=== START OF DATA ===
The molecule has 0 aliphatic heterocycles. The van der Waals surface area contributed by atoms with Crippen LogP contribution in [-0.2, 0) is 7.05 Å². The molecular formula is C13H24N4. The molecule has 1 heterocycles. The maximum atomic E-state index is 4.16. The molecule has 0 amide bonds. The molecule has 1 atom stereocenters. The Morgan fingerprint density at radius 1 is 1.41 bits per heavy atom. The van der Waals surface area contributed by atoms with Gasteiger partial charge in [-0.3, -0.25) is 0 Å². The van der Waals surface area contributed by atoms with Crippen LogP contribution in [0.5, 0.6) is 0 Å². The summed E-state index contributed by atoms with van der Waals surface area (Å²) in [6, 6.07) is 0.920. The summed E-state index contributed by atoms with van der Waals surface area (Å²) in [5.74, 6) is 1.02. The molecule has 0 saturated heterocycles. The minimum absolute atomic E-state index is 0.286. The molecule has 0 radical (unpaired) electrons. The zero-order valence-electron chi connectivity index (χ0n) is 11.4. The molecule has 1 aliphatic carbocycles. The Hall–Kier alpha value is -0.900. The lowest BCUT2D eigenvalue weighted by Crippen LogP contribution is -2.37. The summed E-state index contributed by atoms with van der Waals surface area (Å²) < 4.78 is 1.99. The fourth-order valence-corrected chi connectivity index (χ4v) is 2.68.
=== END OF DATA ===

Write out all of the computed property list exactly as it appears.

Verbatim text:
The molecule has 0 aliphatic heterocycles. The van der Waals surface area contributed by atoms with Crippen LogP contribution in [-0.2, 0) is 7.05 Å². The molecular formula is C13H24N4. The molecule has 1 heterocycles. The maximum atomic E-state index is 4.16. The molecule has 0 amide bonds. The molecule has 1 atom stereocenters. The Morgan fingerprint density at radius 1 is 1.41 bits per heavy atom. The van der Waals surface area contributed by atoms with Gasteiger partial charge in [-0.3, -0.25) is 0 Å². The van der Waals surface area contributed by atoms with Crippen LogP contribution in [0.5, 0.6) is 0 Å². The summed E-state index contributed by atoms with van der Waals surface area (Å²) in [6, 6.07) is 0.920. The summed E-state index contributed by atoms with van der Waals surface area (Å²) in [5.74, 6) is 1.02. The molecule has 0 saturated heterocycles. The minimum absolute atomic E-state index is 0.286. The molecule has 0 radical (unpaired) electrons. The zero-order valence-electron chi connectivity index (χ0n) is 11.4. The molecule has 1 aliphatic carbocycles. The Hall–Kier alpha value is -0.900. The lowest BCUT2D eigenvalue weighted by Crippen LogP contribution is -2.37. The summed E-state index contributed by atoms with van der Waals surface area (Å²) < 4.78 is 1.99. The fourth-order valence-corrected chi connectivity index (χ4v) is 2.68.